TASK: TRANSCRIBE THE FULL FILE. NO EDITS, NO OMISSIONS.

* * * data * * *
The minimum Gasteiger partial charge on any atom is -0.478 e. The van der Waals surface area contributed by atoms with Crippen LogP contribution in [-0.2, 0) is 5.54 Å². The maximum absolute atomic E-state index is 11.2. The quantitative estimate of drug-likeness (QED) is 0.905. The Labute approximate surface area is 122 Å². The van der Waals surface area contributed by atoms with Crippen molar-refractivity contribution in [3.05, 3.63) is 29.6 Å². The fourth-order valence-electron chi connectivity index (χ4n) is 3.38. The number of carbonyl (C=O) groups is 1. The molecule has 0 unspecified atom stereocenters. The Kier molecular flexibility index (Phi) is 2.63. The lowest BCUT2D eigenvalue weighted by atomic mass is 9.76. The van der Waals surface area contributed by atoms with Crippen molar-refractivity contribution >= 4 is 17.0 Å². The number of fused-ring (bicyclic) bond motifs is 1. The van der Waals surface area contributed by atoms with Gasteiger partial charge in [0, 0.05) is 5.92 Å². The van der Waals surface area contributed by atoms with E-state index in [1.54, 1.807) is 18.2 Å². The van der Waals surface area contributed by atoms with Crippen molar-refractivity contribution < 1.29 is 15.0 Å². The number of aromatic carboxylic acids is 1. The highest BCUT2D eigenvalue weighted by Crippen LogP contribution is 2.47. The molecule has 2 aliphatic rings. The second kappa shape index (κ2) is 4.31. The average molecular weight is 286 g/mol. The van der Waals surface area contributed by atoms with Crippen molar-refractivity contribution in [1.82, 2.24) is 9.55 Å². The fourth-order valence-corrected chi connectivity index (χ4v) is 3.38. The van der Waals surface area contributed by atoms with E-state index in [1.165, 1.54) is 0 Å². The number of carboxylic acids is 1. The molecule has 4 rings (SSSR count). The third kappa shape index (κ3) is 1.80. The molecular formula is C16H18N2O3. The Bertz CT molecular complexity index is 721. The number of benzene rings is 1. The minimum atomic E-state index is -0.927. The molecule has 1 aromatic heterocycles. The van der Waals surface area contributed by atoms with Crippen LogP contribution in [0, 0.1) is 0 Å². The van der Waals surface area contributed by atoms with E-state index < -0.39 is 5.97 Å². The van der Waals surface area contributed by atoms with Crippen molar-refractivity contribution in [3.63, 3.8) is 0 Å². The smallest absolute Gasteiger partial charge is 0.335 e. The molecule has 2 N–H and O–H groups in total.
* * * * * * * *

The minimum Gasteiger partial charge on any atom is -0.478 e. The van der Waals surface area contributed by atoms with Crippen LogP contribution in [-0.2, 0) is 5.54 Å². The maximum absolute atomic E-state index is 11.2. The quantitative estimate of drug-likeness (QED) is 0.905. The Labute approximate surface area is 122 Å². The van der Waals surface area contributed by atoms with Crippen molar-refractivity contribution in [3.05, 3.63) is 29.6 Å². The fourth-order valence-electron chi connectivity index (χ4n) is 3.38. The number of carbonyl (C=O) groups is 1. The molecule has 0 unspecified atom stereocenters. The Kier molecular flexibility index (Phi) is 2.63. The lowest BCUT2D eigenvalue weighted by atomic mass is 9.76. The van der Waals surface area contributed by atoms with Crippen molar-refractivity contribution >= 4 is 17.0 Å². The number of fused-ring (bicyclic) bond motifs is 1. The van der Waals surface area contributed by atoms with Gasteiger partial charge in [0, 0.05) is 5.92 Å². The van der Waals surface area contributed by atoms with E-state index in [1.54, 1.807) is 18.2 Å². The van der Waals surface area contributed by atoms with Crippen molar-refractivity contribution < 1.29 is 15.0 Å². The number of aromatic carboxylic acids is 1. The highest BCUT2D eigenvalue weighted by Crippen LogP contribution is 2.47. The molecule has 2 aliphatic rings. The second kappa shape index (κ2) is 4.31. The average molecular weight is 286 g/mol. The van der Waals surface area contributed by atoms with Crippen molar-refractivity contribution in [1.82, 2.24) is 9.55 Å². The fourth-order valence-corrected chi connectivity index (χ4v) is 3.38. The van der Waals surface area contributed by atoms with E-state index in [1.165, 1.54) is 0 Å². The number of carboxylic acids is 1. The molecule has 4 rings (SSSR count). The third kappa shape index (κ3) is 1.80. The molecular formula is C16H18N2O3. The Bertz CT molecular complexity index is 721. The number of benzene rings is 1. The minimum atomic E-state index is -0.927. The molecule has 1 aromatic heterocycles. The van der Waals surface area contributed by atoms with Crippen LogP contribution in [0, 0.1) is 0 Å². The van der Waals surface area contributed by atoms with E-state index < -0.39 is 5.97 Å². The van der Waals surface area contributed by atoms with Crippen molar-refractivity contribution in [3.63, 3.8) is 0 Å². The smallest absolute Gasteiger partial charge is 0.335 e. The molecule has 2 N–H and O–H groups in total.